4. Marianne Lewis

    Dear Malcolm,

    I am an Orthodox Christian living in Denmark and my mother died last Wednesday at the venerable age of 91 – in the afternoon after gardening all morning – a shock for us but what a merciful way to go – no illness!

    I am just in the midst of writing a eulogy and in between as a break…reading my emails. I recently signed on to receive yours! Being Orthodox this one touched me especially today and I would just like to say thank you!

    I preferred to email you privately instead of putting it in the public comments – hope you don’t mind!

    May the Lord continue to bless and inspire you as you write your sonnets.

    With love in the Risen Christ, Marianne

    Sent from my iPad


  5. fiona campbell

    What a wonderful part of your own spiritual odyssey. Thank you for sharing it and the sonnet.

  6. Thank you for sharing your story. Iona is a special place. I remember standing on the high ground one Sunday afternoon, in rain gear, watching squalls move in from the west and being totally at peace. Blessings.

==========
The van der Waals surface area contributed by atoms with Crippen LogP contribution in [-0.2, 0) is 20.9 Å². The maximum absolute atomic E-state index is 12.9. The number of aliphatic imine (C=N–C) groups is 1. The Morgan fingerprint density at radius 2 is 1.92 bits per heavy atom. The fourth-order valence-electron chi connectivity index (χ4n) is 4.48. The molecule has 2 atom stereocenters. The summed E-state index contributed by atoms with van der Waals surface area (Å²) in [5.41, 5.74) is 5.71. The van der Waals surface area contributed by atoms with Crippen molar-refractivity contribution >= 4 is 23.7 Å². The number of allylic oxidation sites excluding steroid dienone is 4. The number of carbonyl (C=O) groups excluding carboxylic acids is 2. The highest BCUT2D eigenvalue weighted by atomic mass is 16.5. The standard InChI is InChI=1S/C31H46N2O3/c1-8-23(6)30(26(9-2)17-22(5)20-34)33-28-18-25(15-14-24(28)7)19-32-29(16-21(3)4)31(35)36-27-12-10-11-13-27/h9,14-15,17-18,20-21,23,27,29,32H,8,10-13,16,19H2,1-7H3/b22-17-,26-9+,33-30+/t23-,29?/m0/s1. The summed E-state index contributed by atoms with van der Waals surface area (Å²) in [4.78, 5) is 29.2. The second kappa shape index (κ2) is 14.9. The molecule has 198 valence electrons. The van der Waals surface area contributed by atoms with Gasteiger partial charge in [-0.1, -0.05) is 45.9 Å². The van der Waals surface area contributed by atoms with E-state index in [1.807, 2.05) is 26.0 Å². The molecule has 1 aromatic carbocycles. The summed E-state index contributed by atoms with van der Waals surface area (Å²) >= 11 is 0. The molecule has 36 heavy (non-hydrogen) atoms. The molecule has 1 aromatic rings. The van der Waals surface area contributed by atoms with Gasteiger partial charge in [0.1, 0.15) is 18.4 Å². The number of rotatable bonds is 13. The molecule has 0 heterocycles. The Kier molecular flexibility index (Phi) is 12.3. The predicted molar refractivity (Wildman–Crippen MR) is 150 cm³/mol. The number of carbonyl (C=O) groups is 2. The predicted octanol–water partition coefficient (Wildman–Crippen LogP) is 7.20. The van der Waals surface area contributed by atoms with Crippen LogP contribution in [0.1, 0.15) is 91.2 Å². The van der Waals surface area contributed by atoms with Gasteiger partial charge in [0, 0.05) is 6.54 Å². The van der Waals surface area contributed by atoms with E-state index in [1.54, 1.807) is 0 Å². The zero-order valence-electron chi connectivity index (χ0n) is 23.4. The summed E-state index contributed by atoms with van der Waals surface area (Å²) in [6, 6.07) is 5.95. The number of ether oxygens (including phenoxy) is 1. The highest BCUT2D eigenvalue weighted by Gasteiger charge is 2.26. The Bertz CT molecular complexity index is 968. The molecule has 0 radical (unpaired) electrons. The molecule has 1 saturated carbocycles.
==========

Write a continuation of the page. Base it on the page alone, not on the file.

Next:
7. Mercia Flanagan

    My maiden name was Malcolm & I felt a sense of God from my earliest days though my parents were no church goers. I ended up an ordained ed Anglican, though brought up vaguely Presbyterian in Northern Ireland. After 30 years in ministry in England & Ireland some years ago I met & married a Colm who enjoys teasing me about my first surname’s meaning. Thank you for the storyx & the wonderful poem.


    This is so beautiful, Malcolm. Thank you!

    Margaret ________________________________

  9. This is a lovely story! A happy feast day to you.

  10. Pingback: St Columba: Missionary, monk, poet | Classically Christian

  11. Mrs. Alice Hornbeck

    What a wonderful story you tell of yourself and Saint Columba.

  12. Wonderful poem, wonderful story of God’s Grace seeking his wandering children. When I pray for my atheist children I pray that the Holy Spirit will seek them and find them and call them back in such a way.

  13. Aidan Turner

    Many thanks for your stimulating poems. With happy memories of Glencolmkille in the ’60s Mgr. Aidan J. Turner

    • malcolmguite

      Thanks Aidan. You sent this as a comment so I have removed your visa details! No worries about the coffee just say a prayer for me instead thanks M

    • malcolmguite

      Thanks Aidan. I’ve edited out your visa as this is an open comments page! Don’t worry about the coffee just say a prayer for me.